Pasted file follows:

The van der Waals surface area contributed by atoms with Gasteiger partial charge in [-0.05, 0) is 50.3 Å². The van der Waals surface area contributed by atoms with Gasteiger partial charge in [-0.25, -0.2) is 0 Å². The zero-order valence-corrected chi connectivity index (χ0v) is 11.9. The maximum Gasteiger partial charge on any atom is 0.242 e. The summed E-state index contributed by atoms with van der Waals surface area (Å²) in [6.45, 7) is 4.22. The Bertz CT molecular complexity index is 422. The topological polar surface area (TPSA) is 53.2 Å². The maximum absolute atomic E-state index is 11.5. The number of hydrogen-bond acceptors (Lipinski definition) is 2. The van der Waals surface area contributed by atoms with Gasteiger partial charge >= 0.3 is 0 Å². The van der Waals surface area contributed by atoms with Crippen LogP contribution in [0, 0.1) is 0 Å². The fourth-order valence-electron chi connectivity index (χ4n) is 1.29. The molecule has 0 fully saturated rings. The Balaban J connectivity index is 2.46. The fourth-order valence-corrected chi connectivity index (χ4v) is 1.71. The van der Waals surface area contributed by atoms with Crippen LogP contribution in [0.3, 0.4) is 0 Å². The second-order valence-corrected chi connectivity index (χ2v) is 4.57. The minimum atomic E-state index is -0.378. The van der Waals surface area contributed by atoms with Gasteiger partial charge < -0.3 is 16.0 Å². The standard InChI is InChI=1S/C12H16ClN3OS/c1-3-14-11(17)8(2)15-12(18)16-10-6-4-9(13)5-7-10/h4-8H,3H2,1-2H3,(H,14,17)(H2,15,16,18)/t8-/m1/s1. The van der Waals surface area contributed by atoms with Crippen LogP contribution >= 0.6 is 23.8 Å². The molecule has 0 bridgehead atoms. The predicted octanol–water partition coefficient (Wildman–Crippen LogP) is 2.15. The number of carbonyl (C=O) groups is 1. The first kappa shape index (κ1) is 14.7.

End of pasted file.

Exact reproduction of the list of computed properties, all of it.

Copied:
The van der Waals surface area contributed by atoms with Gasteiger partial charge in [-0.05, 0) is 50.3 Å². The van der Waals surface area contributed by atoms with Gasteiger partial charge in [-0.25, -0.2) is 0 Å². The zero-order valence-corrected chi connectivity index (χ0v) is 11.9. The maximum Gasteiger partial charge on any atom is 0.242 e. The summed E-state index contributed by atoms with van der Waals surface area (Å²) in [6.45, 7) is 4.22. The Bertz CT molecular complexity index is 422. The topological polar surface area (TPSA) is 53.2 Å². The maximum absolute atomic E-state index is 11.5. The number of hydrogen-bond acceptors (Lipinski definition) is 2. The van der Waals surface area contributed by atoms with Gasteiger partial charge >= 0.3 is 0 Å². The van der Waals surface area contributed by atoms with Crippen LogP contribution in [0, 0.1) is 0 Å². The fourth-order valence-electron chi connectivity index (χ4n) is 1.29. The molecule has 0 fully saturated rings. The Balaban J connectivity index is 2.46. The fourth-order valence-corrected chi connectivity index (χ4v) is 1.71. The van der Waals surface area contributed by atoms with Crippen LogP contribution in [0.3, 0.4) is 0 Å². The second-order valence-corrected chi connectivity index (χ2v) is 4.57. The minimum atomic E-state index is -0.378. The van der Waals surface area contributed by atoms with Gasteiger partial charge < -0.3 is 16.0 Å². The standard InChI is InChI=1S/C12H16ClN3OS/c1-3-14-11(17)8(2)15-12(18)16-10-6-4-9(13)5-7-10/h4-8H,3H2,1-2H3,(H,14,17)(H2,15,16,18)/t8-/m1/s1. The van der Waals surface area contributed by atoms with Crippen LogP contribution >= 0.6 is 23.8 Å². The molecule has 0 bridgehead atoms. The predicted octanol–water partition coefficient (Wildman–Crippen LogP) is 2.15. The number of carbonyl (C=O) groups is 1. The first kappa shape index (κ1) is 14.7.